Here is the full text (click the ‘more’ button if it’s all not visible):

My King was born King.
The Bible says He’s a Seven Way King.
He’s the King of the Jews – that’s a racial King.
He’s the King of Israel – that’s a National King.
He’s the King of righteousness.
He’s the King of the ages.
He’s the King of Heaven.
He’s the King of glory.
He’s the King of kings and He is the Lord of lords.
Now that’s my King. (more…)

January 29, 2011

Tell Out My Soul

This is a hymn that is not well-known in North America, though I heard a version here once with a tune that did not do the lyrics justice. This is a song worthy of a resurgence; a composition that sounds like much of today’s Sovereign Grace titles with a melody that holds up well in the 21st century and lyrics that affirm the majesty and glory of God.

And here’s a bonus version, done in a high-church style, which is how I heard this song the first time over 30 years ago. I’m a huge fan of today’s modern worship, but here is a case where the traditional music and lyrics blend perfectly.

“Make know His might, the deeds His arm has done.”

November 1, 2010

Worship His Majesty: Extra Verses

As I explained today at Thinking Out Loud; I wasn’t sure yesterday which post should go on which blog, so today they’re reversed.   Except you guys get a video, too!


Recently, the topic of writing extra verses to worship songs and hymns has come up here and in other forums. There are times that a particular worship service almost demands some additional lyrics, and as long as you’re not making a recording, and the verses are consistent with the spirit of the original, I would encourage worship leaders to do this.

We spent the weekend looking for some that I did many, many years ago when the chorus Majesty by Jack Hayford was popular.  If you don’t the original first verse, it’s posted below with lyrics on the video. We decided to post them here for safekeeping! (Musicians: There’s a few ties and triplets used here to make the rhythm work.)

Liberty. Glorious liberty.
He has loosed the chains and weights
that imprisoned my soul
Liberty. Setting my Spirit free.
Taking away guilt and disgrace
Making me whole

So arise, sound forth His praise
Your sins are forgiven
Jesus Christ, with His own life
Has brought our release

Liberty. Glorious liberty.
Once we were slaves, now we are saved
Forevermore.


Victory. Living in victory
For Christ Jesus has conquered the forces of sin
Victory. Permanent victory
Casting out fear; casting out death
Assuring we win

So stand up, go forth to fight
knowing we triumph.
Not by human power and might
By His Spirit alone.

Victory. Eternal victory.
Leading the way, through all life’s days
Taking me home.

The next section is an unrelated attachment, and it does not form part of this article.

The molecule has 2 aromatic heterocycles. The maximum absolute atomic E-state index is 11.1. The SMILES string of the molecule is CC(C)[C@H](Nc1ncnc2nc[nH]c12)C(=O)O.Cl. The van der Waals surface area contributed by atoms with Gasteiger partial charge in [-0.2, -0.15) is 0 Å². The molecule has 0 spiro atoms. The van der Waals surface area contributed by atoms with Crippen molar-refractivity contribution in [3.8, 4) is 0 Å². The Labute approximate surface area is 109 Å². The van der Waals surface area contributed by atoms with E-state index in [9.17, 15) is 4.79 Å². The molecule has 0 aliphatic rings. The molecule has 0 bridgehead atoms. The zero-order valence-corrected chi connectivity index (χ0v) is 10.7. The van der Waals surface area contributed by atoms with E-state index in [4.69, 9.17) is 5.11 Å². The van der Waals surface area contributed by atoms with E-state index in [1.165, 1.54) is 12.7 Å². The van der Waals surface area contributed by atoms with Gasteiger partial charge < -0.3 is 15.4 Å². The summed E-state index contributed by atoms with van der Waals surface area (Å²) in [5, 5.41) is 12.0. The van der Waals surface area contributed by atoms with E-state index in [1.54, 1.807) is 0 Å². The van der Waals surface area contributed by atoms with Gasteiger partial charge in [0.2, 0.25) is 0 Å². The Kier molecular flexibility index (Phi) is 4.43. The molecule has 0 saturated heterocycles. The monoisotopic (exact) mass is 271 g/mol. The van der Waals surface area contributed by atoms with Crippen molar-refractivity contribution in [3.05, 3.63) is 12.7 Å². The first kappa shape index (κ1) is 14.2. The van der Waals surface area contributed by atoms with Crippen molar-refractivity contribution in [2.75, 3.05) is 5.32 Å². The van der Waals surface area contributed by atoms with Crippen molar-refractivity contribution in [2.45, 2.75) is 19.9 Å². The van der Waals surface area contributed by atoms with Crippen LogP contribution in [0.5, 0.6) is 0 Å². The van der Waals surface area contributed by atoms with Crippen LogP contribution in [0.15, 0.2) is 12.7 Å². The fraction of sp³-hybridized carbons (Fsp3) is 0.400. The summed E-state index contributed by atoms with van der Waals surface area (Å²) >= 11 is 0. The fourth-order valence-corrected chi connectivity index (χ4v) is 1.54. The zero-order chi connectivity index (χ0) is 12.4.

additional lyrics © 1991 Paul Wilkinson

August 18, 2010

What a Faithful God

In the spirit of “Great is Thy Faithfulness,” this 1989 worship song extolling one of the many great characteristics of God is by Dawn and Robert Critchley from the UK. This version is paced a little different from how I first learned it; and the three verses start out pitched really low, but then the song explodes like fireworks into a higher register celebrating the faithfulness of God. This is the original recording by the songwriter.  This is a great worship song that still has possibilities; it may not be “new” but it’s new to you!

Lord, I come before Your throne of grace
I find rest in Your presence,
And fullness of Joy
In worship and wonder,
I behold Your face
Singing what a faithful God have I

What a faithful God have I
What a faithful God
What a faithful God have I
Faithful in every way

Lord of mercy, You have heard my cry
Through the storm You·re the beacon
My song in the night
In the shelter of Your wings
Hear my heart·s reply,
Singing what a faithful God have I

Lord, all soverign
Granting peace from heaven
Let me comfort those who suffer
With the comfort You have given
I will tell of Your great love
For as long as I live
Singing what a faithful God have I

July 27, 2010

Great Are You

I first heard this song at a worship service in the Chicago area a couple of years ago, but didn’t realize until tonight it’s by the band Downhere.  Close your eyes — the video image doesn’t change — and think about the fact that He’s God and we’re not.  Times a billion.


The chorus (especially) is truly a refreshing lyric.

How I love Your works
My God, My King
How I love Your works
My God, My King

Your Name rings on the plains
Like a not so distant train
And Love and history are near
In the flowers that you make
The flowers that you make

Because I’ll never hold the picture of the whole horizon in my view
Because I’ll never rip the night in two
It makes me wonder
Who am I, Who am I, Who am I
And great are you

How I love Your Word
My God, My King
How I love Your Word
My God, My King

Your love cuts through
these pages to my heart
As you grieve our sins,
right from the start
And sacrifice and paradise are in
The plans that you made, The
plans that you made

Because I’ll never hold the picture of the whole horizon in my view
Because I’ll never rip the night in two
It makes me wonder
Who am I, Who am I, Who am I
And great are you

June 27, 2010

How Great Our God Is

With all the other songs I’ve embedded on this blog, how could I not do this one?  This is a 7-minute version of what has become the worship anthem of the past two years or so.  “Sing with me, ‘How great is our God.'”